Guiding principles for students of Scripture

Today, I am working on material for a teaching series that I am going to give at Church180. We are going to be studying a letter that St. Paul wrote to the Christians in Colossae around 60 A.D.

As I am working on this material, I keep thinking about basic principles that guide my approach to Scripture. I needed to write them down, and figured that this would be a good place to put them.

These are the principles that guide me as I read and prepare to teach Scripture.

  • There is a God.
  • He has told us who He is and what He wants in multiple ways. His most detailed revelation is through the Scriptures.
  • The Scriptures were written over multiple centuries by a diversity of men, in a diversity of circumstances.
  • The Scriptures were given by God to men to address specific, historical circumstances.
  • Many of these circumstances have changed since the time when the Scriptures were written (e.g. how we travel, how we communicate, the means of war, the introduction of global organizations, etc.).
  • While much has changed over the course of time, there is much that has not changed (e.g. basic human emotions, good, evil, etc.)
  • The work of the student is to determine what is timeless, and then apply it to 21st century living.
  • As we “correctly handle the word of truth” (2 Timothy 2:15 NIV) we will understand God and how to live “righteously” in the 21st century.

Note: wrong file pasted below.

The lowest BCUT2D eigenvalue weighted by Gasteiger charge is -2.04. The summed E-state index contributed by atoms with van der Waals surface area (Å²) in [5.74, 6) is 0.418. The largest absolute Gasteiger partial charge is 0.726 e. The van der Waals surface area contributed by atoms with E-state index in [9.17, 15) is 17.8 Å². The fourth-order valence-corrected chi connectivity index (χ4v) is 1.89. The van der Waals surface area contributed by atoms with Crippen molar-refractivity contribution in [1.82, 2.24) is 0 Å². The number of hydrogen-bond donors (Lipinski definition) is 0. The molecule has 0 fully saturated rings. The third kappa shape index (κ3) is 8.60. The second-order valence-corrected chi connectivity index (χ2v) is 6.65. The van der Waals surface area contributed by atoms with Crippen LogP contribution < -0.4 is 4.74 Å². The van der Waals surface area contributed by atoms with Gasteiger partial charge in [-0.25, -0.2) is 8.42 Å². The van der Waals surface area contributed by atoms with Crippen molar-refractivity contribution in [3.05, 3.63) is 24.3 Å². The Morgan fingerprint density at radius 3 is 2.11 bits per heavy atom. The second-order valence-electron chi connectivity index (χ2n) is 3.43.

Much sloppy and destructive teaching has been done because of a disregard for basic hermeneutical principles. With that in mind, here are a handful of questions that guide me as I seek to “correctly handle the word of truth”:

  • Who wrote this? What was his point of view (e.g. Luke was a doctor. Amos was a farmer.)
  • To whom was it written? (e.g. Matthew wrote to a largely Jewish audience. Paul wrote to a largely Gentile audience.)
  • Why was it written? What issues are being addressed? (e.g. Proverbs is a collection of “wisdom sayings” collected over a period of years; Paul wrote to address specific issues and questions in various local churches)
  • What historical, geographical, cultural distinctives might influence this letter? (e.g. when Paul writes that women should not speak in church… is there something cultural going on that might help me understand this and properly apply it in the 21st century?) 
  • When I am studying a particular verse, I pay attention to what is said before and after that verse! In other words, pay attention to the context! Much harm has been done by teachers/preachers who have ignored context. There are multiple levels of context:
    • Immediate context – what is said in the sentences before and after the verse
    • Letter context – how should I understand this verse in light of the entire letter? To whom was it written? Why was it written? What is said at the beginning and end of this letter? How does that influence my understanding of the verse in question?
    • Author context – If I am studying something that Paul said, I ought to inquire as to whether he has addressed this topic in his other writings. 
    • Testament context – If I am studying something in the New Testament, how do other New Testament authors address this topic? Do they even address it?
    • Broader context – does my understanding of the verse in question agree with the broader teaching of Scripture? If my understanding of a particular verse is in conflict with other verses of Scripture… I am probably understanding it incorrectly.

The study of Scripture is a serious matter and ought to be taken seriously. There is great reward for the one who does this work seriously. One of my favorite quotes regarding this matter comes from St. Paul:

All Scripture is inspired by God and is useful to teach us what is true and to make us realize what is wrong in our lives. It corrects us when we are wrong and teaches us to do what is right. God uses it to prepare and equip his people to do every good work. (2 Timothy 3:16-17 NLT)

 

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